New York 1901 is a drafting area control game by designer Chenier La Salle and Blue Orange Games. The game runs about 45 minutes and plays with 2-4 players. In New York 1901 the goal is to earn the most points by erecting skyscrapers in downtown New York City in… you guessed it, 1901. A mix of tile-laying and card drafting make up the mechanics of the game, while bonus criteria drive the players to focus on certain regions of the board. Cards indicating color and size are laid out in a row and on their turn a player will draft one of those cards. The player then plays one of their four workers to a space on the board matching the chosen card. Finally, the player may build a building on any spaces on the board that they own, including the space that they just obtained. Each player has the same set of bronze, silver, and gold buildings, and there are four “legendary” skyscrapers which are available to all players. Most of the buildings take up more spaces than any given card will provide, so it is important to obtain adjacent spaces to allow you to build bigger and bigger buildings. A player is further restricted by building class. Bronze buildings are the only ones allowed to be built at the beginning of the game. Once a player reaches a certain point threshold they may build silver buildings, and another threshold unlocks the ability to build gold buildings. The player may demolish buildings to build a better one, but may only upgrade from bronze or silver to silver or gold respectively. If a player has only four un-built skyscrapers left or the open market (cards) need to be re-filled but the deck has run out, the end of the game is triggered. In addition to the points earned throughout the game by building, the players then determine the bonus points. At the beginning of the game three street cards and one bonus challenge card are chosen at random. The player who has the most buildings on each of the chosen streets receives a bonus, and in the case of a tie, no points are awarded. Points are also awarded for the bonus challenge which could be anything from who has buildings in the most districts to who has the most gold at the end of the game. The winner is the player with the most points.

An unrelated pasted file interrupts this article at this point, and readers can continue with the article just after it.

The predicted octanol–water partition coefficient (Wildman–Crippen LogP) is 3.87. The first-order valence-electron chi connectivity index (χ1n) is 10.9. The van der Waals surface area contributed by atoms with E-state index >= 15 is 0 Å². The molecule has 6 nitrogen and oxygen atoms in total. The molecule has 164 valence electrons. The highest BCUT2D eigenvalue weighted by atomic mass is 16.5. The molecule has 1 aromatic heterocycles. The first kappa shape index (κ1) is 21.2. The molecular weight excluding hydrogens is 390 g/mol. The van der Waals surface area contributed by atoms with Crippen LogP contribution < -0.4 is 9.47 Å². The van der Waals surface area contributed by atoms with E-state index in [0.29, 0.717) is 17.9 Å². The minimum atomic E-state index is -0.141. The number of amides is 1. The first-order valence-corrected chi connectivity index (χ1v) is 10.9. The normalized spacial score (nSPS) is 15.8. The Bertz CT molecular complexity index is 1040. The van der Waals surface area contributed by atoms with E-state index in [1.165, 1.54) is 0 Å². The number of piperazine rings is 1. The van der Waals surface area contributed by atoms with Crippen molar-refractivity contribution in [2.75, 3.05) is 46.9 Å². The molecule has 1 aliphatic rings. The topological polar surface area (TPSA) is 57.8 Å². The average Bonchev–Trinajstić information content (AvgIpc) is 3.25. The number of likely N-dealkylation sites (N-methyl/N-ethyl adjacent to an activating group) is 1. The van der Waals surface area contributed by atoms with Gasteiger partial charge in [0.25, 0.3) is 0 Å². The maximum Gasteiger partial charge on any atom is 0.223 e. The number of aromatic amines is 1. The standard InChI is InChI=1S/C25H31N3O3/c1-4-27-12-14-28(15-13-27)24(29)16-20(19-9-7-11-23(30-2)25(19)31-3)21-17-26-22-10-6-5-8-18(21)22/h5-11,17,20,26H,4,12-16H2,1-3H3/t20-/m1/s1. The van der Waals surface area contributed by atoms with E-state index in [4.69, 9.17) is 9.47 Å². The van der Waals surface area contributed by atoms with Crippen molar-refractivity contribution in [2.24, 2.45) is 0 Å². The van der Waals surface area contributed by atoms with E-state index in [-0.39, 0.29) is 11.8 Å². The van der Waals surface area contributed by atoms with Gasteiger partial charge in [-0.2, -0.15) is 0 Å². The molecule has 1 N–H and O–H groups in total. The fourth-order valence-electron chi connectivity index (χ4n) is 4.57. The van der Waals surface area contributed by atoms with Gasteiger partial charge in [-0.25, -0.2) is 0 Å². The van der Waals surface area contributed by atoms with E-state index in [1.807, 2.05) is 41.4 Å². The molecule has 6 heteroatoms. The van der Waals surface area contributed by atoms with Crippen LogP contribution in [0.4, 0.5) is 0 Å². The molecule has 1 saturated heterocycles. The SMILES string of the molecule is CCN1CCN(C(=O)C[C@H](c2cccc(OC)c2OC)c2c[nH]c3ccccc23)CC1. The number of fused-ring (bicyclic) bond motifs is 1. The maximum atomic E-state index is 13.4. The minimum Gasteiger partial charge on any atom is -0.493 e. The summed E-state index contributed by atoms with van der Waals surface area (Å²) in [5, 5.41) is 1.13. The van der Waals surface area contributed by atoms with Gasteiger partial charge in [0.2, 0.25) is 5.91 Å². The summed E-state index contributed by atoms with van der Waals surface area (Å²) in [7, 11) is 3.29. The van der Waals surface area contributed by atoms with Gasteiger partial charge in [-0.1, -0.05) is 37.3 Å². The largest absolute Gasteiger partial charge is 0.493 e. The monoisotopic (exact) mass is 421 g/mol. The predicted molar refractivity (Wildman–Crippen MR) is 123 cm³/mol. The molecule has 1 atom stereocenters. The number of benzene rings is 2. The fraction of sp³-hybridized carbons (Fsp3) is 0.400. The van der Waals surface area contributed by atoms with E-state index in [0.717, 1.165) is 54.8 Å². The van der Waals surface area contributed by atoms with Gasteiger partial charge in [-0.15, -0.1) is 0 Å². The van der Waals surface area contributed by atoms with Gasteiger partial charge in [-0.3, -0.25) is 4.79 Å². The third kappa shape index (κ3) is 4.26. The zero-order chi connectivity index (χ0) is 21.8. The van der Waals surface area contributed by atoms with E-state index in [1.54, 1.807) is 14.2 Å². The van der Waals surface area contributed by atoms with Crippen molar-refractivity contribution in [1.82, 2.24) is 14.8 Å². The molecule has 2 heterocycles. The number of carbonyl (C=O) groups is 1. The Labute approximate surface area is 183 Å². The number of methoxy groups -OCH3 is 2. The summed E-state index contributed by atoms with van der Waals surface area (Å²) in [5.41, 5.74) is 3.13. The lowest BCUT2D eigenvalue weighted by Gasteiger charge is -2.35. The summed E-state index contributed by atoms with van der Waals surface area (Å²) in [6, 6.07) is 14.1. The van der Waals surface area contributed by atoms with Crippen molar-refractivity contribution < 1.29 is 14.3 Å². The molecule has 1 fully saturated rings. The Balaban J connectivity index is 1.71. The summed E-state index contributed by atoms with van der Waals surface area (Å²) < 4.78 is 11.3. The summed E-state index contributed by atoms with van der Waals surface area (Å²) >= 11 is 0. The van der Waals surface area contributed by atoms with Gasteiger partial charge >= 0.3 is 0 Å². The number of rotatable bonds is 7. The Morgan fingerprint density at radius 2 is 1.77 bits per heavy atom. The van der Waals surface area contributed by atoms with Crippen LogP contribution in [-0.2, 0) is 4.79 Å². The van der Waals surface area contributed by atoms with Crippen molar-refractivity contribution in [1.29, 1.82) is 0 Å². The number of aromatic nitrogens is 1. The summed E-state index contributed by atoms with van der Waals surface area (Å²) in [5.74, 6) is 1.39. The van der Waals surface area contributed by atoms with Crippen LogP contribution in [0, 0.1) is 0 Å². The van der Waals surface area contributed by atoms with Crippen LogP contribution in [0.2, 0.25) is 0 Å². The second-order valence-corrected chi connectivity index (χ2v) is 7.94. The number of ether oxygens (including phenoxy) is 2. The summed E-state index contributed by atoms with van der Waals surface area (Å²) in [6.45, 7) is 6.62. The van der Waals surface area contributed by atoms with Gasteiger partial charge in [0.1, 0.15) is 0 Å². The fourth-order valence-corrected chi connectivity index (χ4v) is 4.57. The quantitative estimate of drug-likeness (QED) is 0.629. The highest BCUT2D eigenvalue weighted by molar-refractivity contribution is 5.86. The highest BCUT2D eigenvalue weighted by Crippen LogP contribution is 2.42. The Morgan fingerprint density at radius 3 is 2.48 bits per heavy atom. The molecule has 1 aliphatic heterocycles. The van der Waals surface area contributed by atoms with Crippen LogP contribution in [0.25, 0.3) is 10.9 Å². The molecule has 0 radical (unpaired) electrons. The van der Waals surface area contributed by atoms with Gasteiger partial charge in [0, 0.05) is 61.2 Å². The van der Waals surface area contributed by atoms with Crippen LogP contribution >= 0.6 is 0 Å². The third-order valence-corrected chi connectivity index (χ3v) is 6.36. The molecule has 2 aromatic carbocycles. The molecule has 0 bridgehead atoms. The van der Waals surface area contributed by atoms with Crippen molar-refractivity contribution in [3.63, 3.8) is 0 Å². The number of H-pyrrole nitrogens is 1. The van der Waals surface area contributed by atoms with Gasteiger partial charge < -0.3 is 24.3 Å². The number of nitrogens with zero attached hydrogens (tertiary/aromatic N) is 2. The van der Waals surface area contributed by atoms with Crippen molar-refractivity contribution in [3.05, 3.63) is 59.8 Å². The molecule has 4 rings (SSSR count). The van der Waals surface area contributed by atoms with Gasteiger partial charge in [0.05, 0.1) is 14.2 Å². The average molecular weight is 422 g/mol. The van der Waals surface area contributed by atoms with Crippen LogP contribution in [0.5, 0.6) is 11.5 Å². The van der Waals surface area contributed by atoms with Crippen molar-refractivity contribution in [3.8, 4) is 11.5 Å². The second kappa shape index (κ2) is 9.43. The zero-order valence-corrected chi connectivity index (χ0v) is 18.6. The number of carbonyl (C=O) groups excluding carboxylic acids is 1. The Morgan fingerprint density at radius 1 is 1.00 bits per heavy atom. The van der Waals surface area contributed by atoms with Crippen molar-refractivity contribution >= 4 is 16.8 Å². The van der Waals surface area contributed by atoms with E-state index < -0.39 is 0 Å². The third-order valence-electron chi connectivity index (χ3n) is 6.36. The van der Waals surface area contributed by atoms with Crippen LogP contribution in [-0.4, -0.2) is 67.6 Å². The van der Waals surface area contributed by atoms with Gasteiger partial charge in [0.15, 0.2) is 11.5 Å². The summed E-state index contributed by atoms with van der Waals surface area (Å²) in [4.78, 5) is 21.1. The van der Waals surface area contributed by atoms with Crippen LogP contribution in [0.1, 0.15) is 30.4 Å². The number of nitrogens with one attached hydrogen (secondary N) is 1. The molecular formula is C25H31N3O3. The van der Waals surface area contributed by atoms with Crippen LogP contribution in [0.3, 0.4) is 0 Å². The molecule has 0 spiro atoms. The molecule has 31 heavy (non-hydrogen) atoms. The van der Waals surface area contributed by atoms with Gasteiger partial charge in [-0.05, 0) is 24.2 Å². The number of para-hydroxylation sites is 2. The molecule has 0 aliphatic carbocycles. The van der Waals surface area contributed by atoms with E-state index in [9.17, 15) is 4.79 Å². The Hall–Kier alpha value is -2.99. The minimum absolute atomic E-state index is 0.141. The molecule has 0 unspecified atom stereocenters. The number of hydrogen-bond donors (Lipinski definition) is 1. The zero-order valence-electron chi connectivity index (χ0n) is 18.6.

I had the opportunity to play New York 1901 in the Blue Highway Games Board Game Challenge last month and I was very happy that I did. I find that the game ticks off many of my check boxes when it comes to what I like in a game. I like drafting, and I like tile-laying, and I like area control, and New York 1901 is all of these things! The board is colorful and the graphic style of the game is pleasing. Mechanically the game has quite a few rules, but once these are grasped, the game plays fairly easily, and it isn’t all that difficult to grasp the rules. There is a somewhat Tetris-y vibe to the game since the building tiles are all in odd shapes a-la Tetris, and with all of the color flying around you get that feeling of trying to squeeze these buildings into whichever available space you can utilize efficiently. When you couple that with the decision making involved with attempting to meet the various challenges, determining which spaces to take, which spaces to hold in the hopes that nobody else takes the adjacent spaces, all in an effort to get that one bigger building on the board, well then you have a very well-rounded game in my opinion. I had been wanting to play New York 1901 since GenCon last year where it had generated a lot of buzz, but for some reason, I just didn’t make it over to those demo tables. Once the tournament was over they announced that opened copies of the game which they had used for the tournament would be sold at a discount, I jumped at the opportunity to snag a copy. Now I just hope that my family likes the game as much as I do.